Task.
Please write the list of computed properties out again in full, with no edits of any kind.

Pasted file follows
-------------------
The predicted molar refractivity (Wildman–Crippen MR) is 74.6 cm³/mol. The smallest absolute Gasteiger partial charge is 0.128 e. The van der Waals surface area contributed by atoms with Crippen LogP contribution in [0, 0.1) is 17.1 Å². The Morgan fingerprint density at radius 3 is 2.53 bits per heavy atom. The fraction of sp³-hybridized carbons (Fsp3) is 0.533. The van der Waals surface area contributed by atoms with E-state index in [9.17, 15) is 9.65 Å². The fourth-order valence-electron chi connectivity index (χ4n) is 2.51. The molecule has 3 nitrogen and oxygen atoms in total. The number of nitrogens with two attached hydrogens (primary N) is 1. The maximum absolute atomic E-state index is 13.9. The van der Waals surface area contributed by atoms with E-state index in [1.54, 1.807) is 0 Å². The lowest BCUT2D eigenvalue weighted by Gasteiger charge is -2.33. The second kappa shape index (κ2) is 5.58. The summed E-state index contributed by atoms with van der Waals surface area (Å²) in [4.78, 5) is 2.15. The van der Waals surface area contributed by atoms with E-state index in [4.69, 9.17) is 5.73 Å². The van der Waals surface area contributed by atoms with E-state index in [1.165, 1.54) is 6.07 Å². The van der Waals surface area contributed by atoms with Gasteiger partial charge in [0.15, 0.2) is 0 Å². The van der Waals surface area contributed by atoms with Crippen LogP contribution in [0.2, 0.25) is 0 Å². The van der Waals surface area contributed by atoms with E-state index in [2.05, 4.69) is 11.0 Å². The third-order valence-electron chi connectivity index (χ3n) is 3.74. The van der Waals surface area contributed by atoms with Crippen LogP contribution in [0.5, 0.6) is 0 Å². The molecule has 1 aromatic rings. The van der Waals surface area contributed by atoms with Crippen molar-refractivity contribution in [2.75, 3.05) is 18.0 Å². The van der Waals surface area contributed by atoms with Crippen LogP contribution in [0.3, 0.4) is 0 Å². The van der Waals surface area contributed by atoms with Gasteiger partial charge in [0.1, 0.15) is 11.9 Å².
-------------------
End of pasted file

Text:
The predicted molar refractivity (Wildman–Crippen MR) is 74.6 cm³/mol. The smallest absolute Gasteiger partial charge is 0.128 e. The van der Waals surface area contributed by atoms with Crippen LogP contribution in [0, 0.1) is 17.1 Å². The Morgan fingerprint density at radius 3 is 2.53 bits per heavy atom. The fraction of sp³-hybridized carbons (Fsp3) is 0.533. The van der Waals surface area contributed by atoms with E-state index in [9.17, 15) is 9.65 Å². The fourth-order valence-electron chi connectivity index (χ4n) is 2.51. The molecule has 3 nitrogen and oxygen atoms in total. The number of nitrogens with two attached hydrogens (primary N) is 1. The maximum absolute atomic E-state index is 13.9. The van der Waals surface area contributed by atoms with E-state index in [1.54, 1.807) is 0 Å². The lowest BCUT2D eigenvalue weighted by Gasteiger charge is -2.33. The second kappa shape index (κ2) is 5.58. The summed E-state index contributed by atoms with van der Waals surface area (Å²) in [4.78, 5) is 2.15. The van der Waals surface area contributed by atoms with E-state index in [4.69, 9.17) is 5.73 Å². The van der Waals surface area contributed by atoms with E-state index in [1.165, 1.54) is 6.07 Å². The van der Waals surface area contributed by atoms with Gasteiger partial charge in [0.15, 0.2) is 0 Å². The van der Waals surface area contributed by atoms with Crippen LogP contribution in [0.2, 0.25) is 0 Å². The van der Waals surface area contributed by atoms with E-state index in [2.05, 4.69) is 11.0 Å². The third-order valence-electron chi connectivity index (χ3n) is 3.74. The van der Waals surface area contributed by atoms with Crippen LogP contribution in [0.5, 0.6) is 0 Å². The molecule has 1 aromatic rings. The van der Waals surface area contributed by atoms with Crippen molar-refractivity contribution in [2.75, 3.05) is 18.0 Å². The van der Waals surface area contributed by atoms with Crippen LogP contribution in [0.3, 0.4) is 0 Å². The van der Waals surface area contributed by atoms with Gasteiger partial charge in [0.1, 0.15) is 11.9 Å².